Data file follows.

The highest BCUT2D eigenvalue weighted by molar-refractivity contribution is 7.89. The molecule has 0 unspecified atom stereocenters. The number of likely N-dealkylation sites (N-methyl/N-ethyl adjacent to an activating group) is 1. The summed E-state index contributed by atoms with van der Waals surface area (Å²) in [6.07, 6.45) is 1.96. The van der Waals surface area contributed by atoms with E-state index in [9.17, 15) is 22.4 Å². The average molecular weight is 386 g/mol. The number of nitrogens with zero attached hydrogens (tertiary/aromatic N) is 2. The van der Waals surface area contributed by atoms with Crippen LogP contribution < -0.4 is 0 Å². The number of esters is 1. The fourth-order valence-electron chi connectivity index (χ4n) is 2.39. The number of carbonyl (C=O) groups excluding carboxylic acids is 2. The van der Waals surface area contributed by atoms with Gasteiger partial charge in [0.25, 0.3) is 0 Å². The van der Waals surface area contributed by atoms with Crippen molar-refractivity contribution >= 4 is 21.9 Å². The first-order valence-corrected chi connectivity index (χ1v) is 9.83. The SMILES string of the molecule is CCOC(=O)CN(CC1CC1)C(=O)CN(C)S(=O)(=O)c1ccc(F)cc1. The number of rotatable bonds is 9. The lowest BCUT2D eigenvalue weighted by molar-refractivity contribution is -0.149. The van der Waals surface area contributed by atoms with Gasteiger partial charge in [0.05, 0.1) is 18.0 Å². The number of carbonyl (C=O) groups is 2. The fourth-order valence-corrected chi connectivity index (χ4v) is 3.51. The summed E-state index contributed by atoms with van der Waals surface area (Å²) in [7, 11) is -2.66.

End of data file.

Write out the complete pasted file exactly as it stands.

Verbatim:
The highest BCUT2D eigenvalue weighted by molar-refractivity contribution is 7.89. The molecule has 0 unspecified atom stereocenters. The number of likely N-dealkylation sites (N-methyl/N-ethyl adjacent to an activating group) is 1. The summed E-state index contributed by atoms with van der Waals surface area (Å²) in [6.07, 6.45) is 1.96. The van der Waals surface area contributed by atoms with E-state index in [9.17, 15) is 22.4 Å². The average molecular weight is 386 g/mol. The number of nitrogens with zero attached hydrogens (tertiary/aromatic N) is 2. The van der Waals surface area contributed by atoms with Crippen LogP contribution < -0.4 is 0 Å². The number of esters is 1. The fourth-order valence-electron chi connectivity index (χ4n) is 2.39. The number of carbonyl (C=O) groups excluding carboxylic acids is 2. The van der Waals surface area contributed by atoms with Gasteiger partial charge in [0.25, 0.3) is 0 Å². The van der Waals surface area contributed by atoms with Crippen molar-refractivity contribution >= 4 is 21.9 Å². The first-order valence-corrected chi connectivity index (χ1v) is 9.83. The SMILES string of the molecule is CCOC(=O)CN(CC1CC1)C(=O)CN(C)S(=O)(=O)c1ccc(F)cc1. The number of rotatable bonds is 9. The lowest BCUT2D eigenvalue weighted by molar-refractivity contribution is -0.149. The van der Waals surface area contributed by atoms with Gasteiger partial charge in [0.05, 0.1) is 18.0 Å². The number of carbonyl (C=O) groups is 2. The fourth-order valence-corrected chi connectivity index (χ4v) is 3.51. The summed E-state index contributed by atoms with van der Waals surface area (Å²) in [7, 11) is -2.66.